A Case of Canine Nasal Mites in a
Golden Retriever, June 2008
Case Details. In June 2008, a 10 year old
Golden Retriever was presented to Dr Eric Weigand of
Claremont Veterinary Hospital for intermittent nose
bleeds. The owner of the dog said it was unlikely
anything had become caught up the nose, such as grass
awns (a.k.a foxtails).
Initially a bleeding nasal tumor or blood clotting
disorder were suspected as possible causes of the nose
problem because the dog was known to have liver cancer.
However, blood clotting tests were normal.
dog was anesthetized for rhinoscopy (nasal scoping).
Several canine nasal mites were seen walking about
inside the lining of the nasal passages deep inside the
nose. After further evaluation of the dog, it was
determined that it was safe to administer weekly
injections of ivermectin. The nosebleeds resolved within
48 hours of the first treatment. The dog later succumbed
to the previously diagnosed liver cancer.
Disease Overview. Canine nasal mites (species
name Pneumonyssoides caninum) are a type of mite that
lives in the nasal passages of dogs. It is found in dogs
worldwide. The lifecycle of canine nasal mites are not
completely understood, but it is presumed the mites can
be transmitted from dog-to-dog.
Symptoms of canine nasal mite infestation in dogs may
include nasal discharge, itchiness of the face,
sneezing, reverse sneezing, and nose bleeds. The only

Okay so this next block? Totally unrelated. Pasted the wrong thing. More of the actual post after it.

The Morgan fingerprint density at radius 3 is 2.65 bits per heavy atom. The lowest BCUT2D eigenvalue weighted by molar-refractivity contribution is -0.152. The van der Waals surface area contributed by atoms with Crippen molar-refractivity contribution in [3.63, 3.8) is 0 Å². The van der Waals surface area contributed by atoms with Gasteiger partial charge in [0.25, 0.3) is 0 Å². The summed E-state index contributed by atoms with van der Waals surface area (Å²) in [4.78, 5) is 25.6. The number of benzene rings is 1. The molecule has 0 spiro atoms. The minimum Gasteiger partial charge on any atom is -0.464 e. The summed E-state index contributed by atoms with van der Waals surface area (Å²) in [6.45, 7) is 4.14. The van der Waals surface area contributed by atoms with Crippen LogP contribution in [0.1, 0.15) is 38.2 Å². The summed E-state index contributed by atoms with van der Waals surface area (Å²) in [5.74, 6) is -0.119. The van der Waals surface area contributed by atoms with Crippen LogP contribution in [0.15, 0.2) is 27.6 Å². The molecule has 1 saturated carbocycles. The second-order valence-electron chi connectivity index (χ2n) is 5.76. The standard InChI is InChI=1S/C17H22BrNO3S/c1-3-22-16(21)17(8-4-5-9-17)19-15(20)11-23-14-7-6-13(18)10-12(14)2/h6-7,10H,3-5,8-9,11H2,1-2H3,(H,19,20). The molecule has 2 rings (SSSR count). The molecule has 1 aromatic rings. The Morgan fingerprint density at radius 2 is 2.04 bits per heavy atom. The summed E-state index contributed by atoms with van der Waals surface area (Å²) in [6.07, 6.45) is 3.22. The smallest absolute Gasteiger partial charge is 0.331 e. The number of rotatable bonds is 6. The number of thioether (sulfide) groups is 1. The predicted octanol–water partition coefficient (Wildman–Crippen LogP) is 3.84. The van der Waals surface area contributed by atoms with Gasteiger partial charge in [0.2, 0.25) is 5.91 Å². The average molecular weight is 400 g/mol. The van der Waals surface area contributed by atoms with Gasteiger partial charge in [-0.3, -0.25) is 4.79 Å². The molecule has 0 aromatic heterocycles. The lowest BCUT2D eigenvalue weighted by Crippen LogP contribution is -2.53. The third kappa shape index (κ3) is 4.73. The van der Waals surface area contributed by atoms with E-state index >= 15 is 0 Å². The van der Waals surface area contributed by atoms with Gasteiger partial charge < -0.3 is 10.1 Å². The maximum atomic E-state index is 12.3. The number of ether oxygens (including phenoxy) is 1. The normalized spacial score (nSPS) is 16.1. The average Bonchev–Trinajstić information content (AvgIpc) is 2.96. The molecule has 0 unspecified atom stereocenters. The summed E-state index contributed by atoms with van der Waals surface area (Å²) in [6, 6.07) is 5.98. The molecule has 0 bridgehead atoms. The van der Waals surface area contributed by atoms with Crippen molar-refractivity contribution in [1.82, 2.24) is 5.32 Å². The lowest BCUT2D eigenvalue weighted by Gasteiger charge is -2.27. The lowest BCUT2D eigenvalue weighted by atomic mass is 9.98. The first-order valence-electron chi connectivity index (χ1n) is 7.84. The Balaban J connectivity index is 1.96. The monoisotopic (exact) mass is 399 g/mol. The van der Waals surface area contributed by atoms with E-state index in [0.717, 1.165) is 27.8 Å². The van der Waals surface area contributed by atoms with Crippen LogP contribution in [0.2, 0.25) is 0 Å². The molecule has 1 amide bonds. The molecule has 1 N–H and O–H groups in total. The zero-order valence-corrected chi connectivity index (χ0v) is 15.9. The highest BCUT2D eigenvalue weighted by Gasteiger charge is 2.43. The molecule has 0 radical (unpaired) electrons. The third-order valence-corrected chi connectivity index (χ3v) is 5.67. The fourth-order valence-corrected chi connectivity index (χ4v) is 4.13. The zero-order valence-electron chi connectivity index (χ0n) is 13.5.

way to be certain a dog has nasal mites is to perform a
nasal scoping or a deep nasal flushing. Certain
antiparasitic medications can successfully treat the
Local Data. None. It is unknown how common
nasal mites are in dogs because individual cases are not
reportable. Studies in Norway and Sweden found that
between 7-20% of dogs were infected.
Human Health Risk. This mite is not considered
contagious to people.
Acknowledgements. Veterinary Public Health
greatly appreciates Dr. Weigand’s reporting of this case
and his sharing of these images.
PRINTABLE VERSION (pdf)
SHORT VIDEO OF NASAL MITES (5.6 MB, .avi file)
1. The Merck Veterinary Manual Online. Canine Nasal
Mites. Available at
this link (initially accessed 9/25/08).
2. Gunnarsson LK et al (2001). Prevalence of
Pneumonyssoides caninum infection in dogs in Sweden.
Jour Amer Anim Hosp Assoc 37(4):331-337.
3. Bredal WP. (1998). The prevalence of nasal mite (Pneumonyssoides
caninum) infection in Norwegian dogs. Vet Parasit.